Monday, 31 January 2011
Cable's dodgy statistics
Last week, Vince Cable, Secretary of State for Business, Innovation and Skills, announced a consultation on changes in employment law to reduce the number of cases being brought. The measures proposed include raising the qualifying period to bring a claim of unfair dismissal and the introduction of a deposit scheme to discourage spurious cases. Cable points to the increase in the number of claims to employment tribunals (ETs) last year as evidence of the need to change the law, but LAG believes that he is guilty of misinterpreting the figures to strengthen his case for change.
Yes, the headline figure of a 56 per cent increase in the number of cases in 2009/10 looks like a compelling reason to press ahead with the reforms. Hidden in the detail of the annual statistics from the Tribunals Service, though, is an explanation which has nothing to do with vexatious former employees rushing to bring cases (despite what the employers' lobby would have us believe). The Tribunals Service says that 86 per cent of the increase is due to multiple claims brought by trade union and other employee representatives for equal pay and cases concerning the Working Time Directive.
In a procedural manoeuvre, many thousands of these cases are resubmitted every three months so they are not time-barred. This artificially inflates the figures for new claims. Most of the cases involve large numbers of employees working in the public sector or for big, private companies, not the small and medium-sized businesses which Cable and his government claim are unfairly penalised by the existing system. Moreover, the changes suggested would do nothing to discourage such multiple claims.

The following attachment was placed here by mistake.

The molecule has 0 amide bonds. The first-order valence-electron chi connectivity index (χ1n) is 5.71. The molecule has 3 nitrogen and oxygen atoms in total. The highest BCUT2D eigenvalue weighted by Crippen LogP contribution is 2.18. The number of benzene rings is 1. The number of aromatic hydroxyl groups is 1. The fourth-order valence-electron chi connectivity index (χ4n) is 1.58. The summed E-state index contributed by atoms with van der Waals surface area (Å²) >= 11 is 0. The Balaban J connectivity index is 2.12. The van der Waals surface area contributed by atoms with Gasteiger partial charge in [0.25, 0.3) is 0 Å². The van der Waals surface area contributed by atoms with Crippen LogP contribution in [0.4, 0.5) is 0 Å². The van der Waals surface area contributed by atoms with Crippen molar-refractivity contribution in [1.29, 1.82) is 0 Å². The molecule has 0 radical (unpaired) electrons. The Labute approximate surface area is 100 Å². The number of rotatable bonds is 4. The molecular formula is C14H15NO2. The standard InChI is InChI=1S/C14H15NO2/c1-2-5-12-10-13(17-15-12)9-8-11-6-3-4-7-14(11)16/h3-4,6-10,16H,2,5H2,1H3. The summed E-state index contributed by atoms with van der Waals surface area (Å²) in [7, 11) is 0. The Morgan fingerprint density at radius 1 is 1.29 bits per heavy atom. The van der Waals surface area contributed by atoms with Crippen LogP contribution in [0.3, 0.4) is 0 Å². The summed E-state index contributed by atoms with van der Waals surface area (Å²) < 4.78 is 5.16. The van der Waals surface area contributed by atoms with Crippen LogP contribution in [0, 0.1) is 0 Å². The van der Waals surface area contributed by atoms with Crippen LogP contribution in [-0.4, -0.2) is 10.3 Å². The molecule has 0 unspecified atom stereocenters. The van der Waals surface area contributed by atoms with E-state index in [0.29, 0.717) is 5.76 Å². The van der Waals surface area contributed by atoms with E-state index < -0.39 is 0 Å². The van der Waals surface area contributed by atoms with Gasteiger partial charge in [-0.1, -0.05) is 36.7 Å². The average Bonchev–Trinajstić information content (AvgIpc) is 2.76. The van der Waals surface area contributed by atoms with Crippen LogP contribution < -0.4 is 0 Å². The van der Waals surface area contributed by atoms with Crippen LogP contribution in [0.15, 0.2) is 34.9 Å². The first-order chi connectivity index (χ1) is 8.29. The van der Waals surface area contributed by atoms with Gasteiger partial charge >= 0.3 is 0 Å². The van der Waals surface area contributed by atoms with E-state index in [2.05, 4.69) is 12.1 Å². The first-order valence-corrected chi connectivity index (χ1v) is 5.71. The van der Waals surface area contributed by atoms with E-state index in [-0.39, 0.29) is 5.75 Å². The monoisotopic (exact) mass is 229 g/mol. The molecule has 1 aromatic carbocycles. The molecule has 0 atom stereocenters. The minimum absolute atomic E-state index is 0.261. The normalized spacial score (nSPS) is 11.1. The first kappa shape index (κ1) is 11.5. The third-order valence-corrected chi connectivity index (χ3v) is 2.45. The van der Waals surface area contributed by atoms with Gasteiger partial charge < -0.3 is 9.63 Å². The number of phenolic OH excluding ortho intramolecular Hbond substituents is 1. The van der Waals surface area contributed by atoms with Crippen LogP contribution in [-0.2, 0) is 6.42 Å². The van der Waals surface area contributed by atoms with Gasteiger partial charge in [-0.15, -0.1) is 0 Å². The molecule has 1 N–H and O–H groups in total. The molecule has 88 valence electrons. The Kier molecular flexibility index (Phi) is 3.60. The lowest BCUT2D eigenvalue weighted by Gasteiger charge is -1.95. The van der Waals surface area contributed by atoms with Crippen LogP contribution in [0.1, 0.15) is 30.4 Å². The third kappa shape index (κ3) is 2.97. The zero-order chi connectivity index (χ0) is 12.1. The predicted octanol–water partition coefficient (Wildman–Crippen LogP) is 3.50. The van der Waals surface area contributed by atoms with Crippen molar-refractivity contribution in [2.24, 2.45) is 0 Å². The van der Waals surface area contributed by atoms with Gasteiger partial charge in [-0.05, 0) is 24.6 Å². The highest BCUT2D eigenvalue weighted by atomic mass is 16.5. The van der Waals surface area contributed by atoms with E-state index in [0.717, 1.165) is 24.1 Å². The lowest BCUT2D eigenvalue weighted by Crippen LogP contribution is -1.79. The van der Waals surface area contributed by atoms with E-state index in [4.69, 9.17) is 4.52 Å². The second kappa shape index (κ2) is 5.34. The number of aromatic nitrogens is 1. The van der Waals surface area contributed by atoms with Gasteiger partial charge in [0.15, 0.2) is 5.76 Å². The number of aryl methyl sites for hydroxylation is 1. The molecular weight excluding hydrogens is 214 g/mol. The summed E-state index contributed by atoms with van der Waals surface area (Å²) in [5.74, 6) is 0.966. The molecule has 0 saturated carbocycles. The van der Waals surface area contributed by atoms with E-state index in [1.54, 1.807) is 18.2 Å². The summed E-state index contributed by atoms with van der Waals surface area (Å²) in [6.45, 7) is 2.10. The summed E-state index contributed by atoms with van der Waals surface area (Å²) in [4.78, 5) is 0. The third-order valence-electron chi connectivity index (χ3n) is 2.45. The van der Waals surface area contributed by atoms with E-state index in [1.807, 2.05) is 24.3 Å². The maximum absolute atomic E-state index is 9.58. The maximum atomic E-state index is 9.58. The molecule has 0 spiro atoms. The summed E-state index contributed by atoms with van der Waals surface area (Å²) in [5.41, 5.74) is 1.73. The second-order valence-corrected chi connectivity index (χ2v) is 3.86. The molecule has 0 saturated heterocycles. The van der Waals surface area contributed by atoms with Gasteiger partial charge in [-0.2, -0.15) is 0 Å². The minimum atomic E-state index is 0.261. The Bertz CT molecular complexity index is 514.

There was a 14 per cent rise in the number of single cases in 2009/10. LAG argues that this is a much more reliable indicator of the underlying trend in ET claims. While this increase is high, it is in line with the figures from previous recessions. As times get harder, some employers tend to try and cut corners by dismissing employees without using fair procedures. This results in an increase in claims.
Interestingly, the latest figures from the Tribunals Service on the number of ET claims show a 19 per cent decrease in single claims for the quarter to September 2010. These figures were released before Vince Cable made his announcement. Surprisingly, the government failed to highlight this piece of good news, which could reasonably be interpreted as a sign that the country is coming out of recession. Perhaps this was a case of the government ignoring inconvenient facts?
LAG believes that adequate procedures are already in place which penalise employees who bring spurious claims. Costs can also be awarded against both employees and employers which conduct their cases frivolously or vexatiously. Increasing the qualifying period would risk unfairly penalising many employees. It could also be illegal as it might have a greater impact on women than men, as was decided by the European Court of Justice when the time limit was last set at two years (see R v Secretary of State for Employment ex p Seymour-Smith and Perez C-167/97, 9 February 1999).
Image: Department for Business, Innovation and Skills